Wine & Spirit

Wine & Spirit

“Crémant” is the French term for traditional-method sparkling wines made outside Champagne.

[reference article below]
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Question: Wine and the Holy Spirit, what do they have in common?

Answer: Both Wine and the Holy Spirit intoxicate. Don’t believe me, then, give up all, pick up your cross and be filled with the Holy Spirit – you will find out.

Do not get drunk on wine, which leads to debauchery. Instead, be filled with the Spirit.  (Ephesians 5:18)

Warning: I must be a bit tipsy in the Holy Spirit to even write a post on this topic, but here goes.

Lesson:

and said, “Everyone brings out the choice wine first and then the cheaper wine after the guests have had too much to drink; but you have saved the best till now.”  This, the first of his miraculous signs, Jesus performed in Cana of Galilee. He thus revealed his glory, and his disciples put their faith in him.  (John 2:10-11)

Jesus’ first miracle was turning water into wine and yes it had alcohol in it. No one attending a wedding banquet would be impressed with a non-alcoholic drink – instead – they would gag asking the host what kind of joke was this.

Believe the Roman history – people knew their wine. However, that is not the point today.

The point is this; Christianity without being filled with the Holy Spirit is as dry, cold and lifeless as Pharisee debating Sadducee. Yuk and gag! This is why I never preached ink on paper.1You show that you are a letter from Christ, the result of our ministry, written not with ink but with the Spirit of the living God, not on tablets of stone but on tablets of human hearts. (2 Corinthians 3:3)

God gives His wine, the wine of the Holy Spirit to make his followers joyful as they carry their suffering cross. Joyful obedience comes from the effects of the Holy Spirit intoxicating, if you excuse the term, God’s will in a disciple’s life. This is why the Bible, ink on paper, compares the Holy Spirit to wine and oil: …wine that gladdens the heart of man, oil to make his face shine, and bread that sustains his heart.   (Psalm 104:15)

Those who watch the small flock that are following Jesus will sometimes declare, “I couldn’t live like that” or, “They are pretty strange and different folks – this and this must be the reason.”

Now, there is nothing TV, or movie strange kinda of spirituality being talked about here, rather, a promotion of sober faith that allows the intoxicating effects of God’s will to be worked in a believers life. Hey, God saved the best, i.e. Jesus, for last and once the cup of His wine was given me to drink I haven’t shopped anywhere else for my wine.

Here is but one example of “too much wine.”:

Some, however, made fun of them and said, “They have had too much wine.”

Then Peter stood up with the Eleven, raised his voice and addressed the crowd: “Fellow Jews and all of you who live in Jerusalem, let me explain this to you; listen carefully to what I say. These men are not drunk, as you suppose. It’s only nine in the morning!

No, this is what was spoken by the prophet Joel:  ” ‘In the last days, God says, I will pour out my Spirit on all people. Your sons and daughters will prophesy, your young men will see visions, your old men will dream dreams.  Even on my servants, both men and women, I will pour out my Spirit in those days, and they will prophesy.   (Acts 2:13-18)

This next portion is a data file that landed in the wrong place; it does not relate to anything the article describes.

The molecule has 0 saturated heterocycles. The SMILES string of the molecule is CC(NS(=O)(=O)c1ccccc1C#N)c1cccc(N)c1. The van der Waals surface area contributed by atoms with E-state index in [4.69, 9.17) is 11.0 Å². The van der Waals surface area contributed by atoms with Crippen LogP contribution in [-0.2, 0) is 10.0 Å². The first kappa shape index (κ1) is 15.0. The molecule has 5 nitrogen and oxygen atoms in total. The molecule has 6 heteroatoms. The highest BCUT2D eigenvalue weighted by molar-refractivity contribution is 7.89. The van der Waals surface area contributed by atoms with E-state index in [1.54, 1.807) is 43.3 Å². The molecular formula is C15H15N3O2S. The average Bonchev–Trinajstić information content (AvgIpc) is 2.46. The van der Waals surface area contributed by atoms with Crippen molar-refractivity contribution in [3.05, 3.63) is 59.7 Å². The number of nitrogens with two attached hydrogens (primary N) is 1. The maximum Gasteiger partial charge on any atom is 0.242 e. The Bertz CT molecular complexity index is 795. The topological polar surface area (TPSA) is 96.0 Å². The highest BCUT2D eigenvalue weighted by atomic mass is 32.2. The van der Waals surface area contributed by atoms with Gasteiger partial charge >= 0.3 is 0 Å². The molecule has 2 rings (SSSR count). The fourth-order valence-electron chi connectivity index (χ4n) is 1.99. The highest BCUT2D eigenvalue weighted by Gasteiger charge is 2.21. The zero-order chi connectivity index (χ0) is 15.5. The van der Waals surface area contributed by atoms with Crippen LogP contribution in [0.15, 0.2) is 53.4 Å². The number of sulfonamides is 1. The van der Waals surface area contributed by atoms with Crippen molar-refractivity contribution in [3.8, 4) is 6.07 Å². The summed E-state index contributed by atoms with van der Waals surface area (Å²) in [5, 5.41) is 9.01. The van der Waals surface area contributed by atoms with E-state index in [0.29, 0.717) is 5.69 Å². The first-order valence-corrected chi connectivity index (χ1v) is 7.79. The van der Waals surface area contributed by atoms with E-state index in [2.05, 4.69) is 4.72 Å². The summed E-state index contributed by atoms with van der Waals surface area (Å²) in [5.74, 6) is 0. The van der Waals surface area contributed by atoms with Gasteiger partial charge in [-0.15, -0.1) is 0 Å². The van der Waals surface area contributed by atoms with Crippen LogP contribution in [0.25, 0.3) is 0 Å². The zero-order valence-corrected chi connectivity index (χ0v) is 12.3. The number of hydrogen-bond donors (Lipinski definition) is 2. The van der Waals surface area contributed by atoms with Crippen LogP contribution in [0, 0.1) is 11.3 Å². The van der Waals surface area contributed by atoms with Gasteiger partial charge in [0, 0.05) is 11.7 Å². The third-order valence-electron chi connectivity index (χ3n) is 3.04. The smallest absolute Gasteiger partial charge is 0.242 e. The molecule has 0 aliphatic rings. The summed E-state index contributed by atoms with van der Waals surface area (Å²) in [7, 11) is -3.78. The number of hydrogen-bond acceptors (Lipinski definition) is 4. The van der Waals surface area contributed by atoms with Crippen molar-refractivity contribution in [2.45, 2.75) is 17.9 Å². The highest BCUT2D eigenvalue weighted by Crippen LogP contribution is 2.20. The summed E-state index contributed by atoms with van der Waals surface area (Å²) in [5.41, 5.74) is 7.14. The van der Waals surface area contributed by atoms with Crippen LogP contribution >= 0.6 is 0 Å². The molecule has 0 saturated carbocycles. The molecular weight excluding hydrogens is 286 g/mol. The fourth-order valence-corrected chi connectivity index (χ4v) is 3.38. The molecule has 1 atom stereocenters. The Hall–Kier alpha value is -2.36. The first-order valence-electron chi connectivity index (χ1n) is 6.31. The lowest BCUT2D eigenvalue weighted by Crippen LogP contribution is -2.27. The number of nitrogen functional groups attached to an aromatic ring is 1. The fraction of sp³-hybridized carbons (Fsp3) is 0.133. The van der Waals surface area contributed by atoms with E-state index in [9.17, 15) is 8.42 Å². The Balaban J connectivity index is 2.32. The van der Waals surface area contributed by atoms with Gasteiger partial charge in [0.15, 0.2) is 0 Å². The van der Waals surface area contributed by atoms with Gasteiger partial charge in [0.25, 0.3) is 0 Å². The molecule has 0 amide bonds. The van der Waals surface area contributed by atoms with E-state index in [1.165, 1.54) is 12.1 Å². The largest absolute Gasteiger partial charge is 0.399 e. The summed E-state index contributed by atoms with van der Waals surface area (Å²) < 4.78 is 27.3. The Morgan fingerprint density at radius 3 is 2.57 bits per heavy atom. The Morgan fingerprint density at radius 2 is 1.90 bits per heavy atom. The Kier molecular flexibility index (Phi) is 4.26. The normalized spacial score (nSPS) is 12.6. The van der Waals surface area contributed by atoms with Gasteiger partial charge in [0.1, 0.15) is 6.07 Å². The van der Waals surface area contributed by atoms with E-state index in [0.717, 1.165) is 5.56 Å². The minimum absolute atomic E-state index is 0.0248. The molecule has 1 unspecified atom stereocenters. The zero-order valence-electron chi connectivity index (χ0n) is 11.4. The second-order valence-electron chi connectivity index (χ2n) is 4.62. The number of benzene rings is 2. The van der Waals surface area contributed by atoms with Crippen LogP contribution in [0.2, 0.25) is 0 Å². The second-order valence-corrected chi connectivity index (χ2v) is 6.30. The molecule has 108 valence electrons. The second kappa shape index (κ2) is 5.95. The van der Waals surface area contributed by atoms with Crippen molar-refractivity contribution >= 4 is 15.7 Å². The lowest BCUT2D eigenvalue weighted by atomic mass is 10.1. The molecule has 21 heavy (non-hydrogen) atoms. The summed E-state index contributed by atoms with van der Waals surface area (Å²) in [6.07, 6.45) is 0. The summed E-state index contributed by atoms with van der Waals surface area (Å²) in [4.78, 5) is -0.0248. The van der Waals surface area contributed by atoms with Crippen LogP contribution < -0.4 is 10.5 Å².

Bottom Line:

Jesus gives hidden choice wine to those have a surrendered faith in Him on a daily basis. It looks like plain old water to some, but to those who willingly drink it is the choicest of wine.

To walk the walk with Jesus you will need His first miracle in your life as the demands of God are just too high without it. Without this wine, the Holy Spirit, Christianity is joyless. As a disciple surrenders, letting go to God’s will, the intoxicating effect of the Holy Spirit will make glad the heart. No wonder Paul wrote to Timothy, “be filled.”

Well, better put the glass down as this is enough trouble for one day.

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Article Reference

(winemag.com)—Happy Birthday, Crémant d’Alsace! This lively sparkler from northeastern France turns 40 today, so what better way to celebrate than to pop some corks?

On August 24, 1976, this bottle-fermented fizz became an officially recognized sparkling wine under French law. The tradition of making such wines in Alsace is much older. When Alsace winemaker Julien Dopff visited the Universal Exhibition of Paris with his father in 1900, a demonstration of Champagne winemaking gave them the idea to do the same with grape varieties traditional to Alsace.

Dopff spent two years in Champagne before he returned to Alsace. Crémant d’Alsace is still made in this traditional method, and it’s the second-most popular sparkling wine in France, trailing Champagne. Small wonder, since Crémant d’Alsace is made with similarly strict rules.
What is Crémant?

“Crémant” is the French term for traditional-method sparkling wines made outside Champagne. This means that the second fermentation, which gives the wine its bubbles, must happen inside the bottle. That’s followed by a minimum aging period of nine months on spent yeast cells, or lees. This maturation gives the wines their creamy texture.